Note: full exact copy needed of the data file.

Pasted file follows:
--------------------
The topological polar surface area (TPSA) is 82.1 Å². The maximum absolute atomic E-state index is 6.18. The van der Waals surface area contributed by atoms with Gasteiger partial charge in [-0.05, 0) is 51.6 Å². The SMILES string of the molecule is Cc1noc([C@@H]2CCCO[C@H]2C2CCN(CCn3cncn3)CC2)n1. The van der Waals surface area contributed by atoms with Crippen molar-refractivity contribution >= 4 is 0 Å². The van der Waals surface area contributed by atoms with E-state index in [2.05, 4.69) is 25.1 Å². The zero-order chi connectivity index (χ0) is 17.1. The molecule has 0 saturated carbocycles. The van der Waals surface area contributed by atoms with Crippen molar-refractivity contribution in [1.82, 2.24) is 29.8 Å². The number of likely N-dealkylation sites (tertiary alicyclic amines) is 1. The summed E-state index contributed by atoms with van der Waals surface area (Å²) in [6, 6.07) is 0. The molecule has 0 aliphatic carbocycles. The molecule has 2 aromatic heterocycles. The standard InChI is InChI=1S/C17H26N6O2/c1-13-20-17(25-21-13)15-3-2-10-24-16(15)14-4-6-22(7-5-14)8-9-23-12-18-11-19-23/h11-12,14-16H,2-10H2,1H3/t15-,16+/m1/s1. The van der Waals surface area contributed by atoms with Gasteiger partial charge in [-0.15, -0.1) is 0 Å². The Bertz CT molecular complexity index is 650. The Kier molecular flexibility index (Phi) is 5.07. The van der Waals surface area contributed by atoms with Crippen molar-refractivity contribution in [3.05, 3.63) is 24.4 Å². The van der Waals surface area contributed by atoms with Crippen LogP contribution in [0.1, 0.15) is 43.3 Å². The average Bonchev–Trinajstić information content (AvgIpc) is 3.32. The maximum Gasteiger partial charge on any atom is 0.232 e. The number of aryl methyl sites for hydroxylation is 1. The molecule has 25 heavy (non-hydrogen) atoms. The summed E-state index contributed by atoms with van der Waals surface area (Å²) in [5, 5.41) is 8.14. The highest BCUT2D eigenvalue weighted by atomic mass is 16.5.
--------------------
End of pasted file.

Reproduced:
The topological polar surface area (TPSA) is 82.1 Å². The maximum absolute atomic E-state index is 6.18. The van der Waals surface area contributed by atoms with Gasteiger partial charge in [-0.05, 0) is 51.6 Å². The SMILES string of the molecule is Cc1noc([C@@H]2CCCO[C@H]2C2CCN(CCn3cncn3)CC2)n1. The van der Waals surface area contributed by atoms with Crippen molar-refractivity contribution >= 4 is 0 Å². The van der Waals surface area contributed by atoms with E-state index in [2.05, 4.69) is 25.1 Å². The zero-order chi connectivity index (χ0) is 17.1. The molecule has 0 saturated carbocycles. The van der Waals surface area contributed by atoms with Crippen molar-refractivity contribution in [1.82, 2.24) is 29.8 Å². The number of likely N-dealkylation sites (tertiary alicyclic amines) is 1. The summed E-state index contributed by atoms with van der Waals surface area (Å²) in [6, 6.07) is 0. The molecule has 0 aliphatic carbocycles. The molecule has 2 aromatic heterocycles. The standard InChI is InChI=1S/C17H26N6O2/c1-13-20-17(25-21-13)15-3-2-10-24-16(15)14-4-6-22(7-5-14)8-9-23-12-18-11-19-23/h11-12,14-16H,2-10H2,1H3/t15-,16+/m1/s1. The van der Waals surface area contributed by atoms with Gasteiger partial charge in [-0.15, -0.1) is 0 Å². The Bertz CT molecular complexity index is 650. The Kier molecular flexibility index (Phi) is 5.07. The van der Waals surface area contributed by atoms with Crippen molar-refractivity contribution in [3.05, 3.63) is 24.4 Å². The van der Waals surface area contributed by atoms with Crippen LogP contribution in [0.1, 0.15) is 43.3 Å². The average Bonchev–Trinajstić information content (AvgIpc) is 3.32. The maximum Gasteiger partial charge on any atom is 0.232 e. The number of aryl methyl sites for hydroxylation is 1. The molecule has 25 heavy (non-hydrogen) atoms. The summed E-state index contributed by atoms with van der Waals surface area (Å²) in [5, 5.41) is 8.14. The highest BCUT2D eigenvalue weighted by atomic mass is 16.5.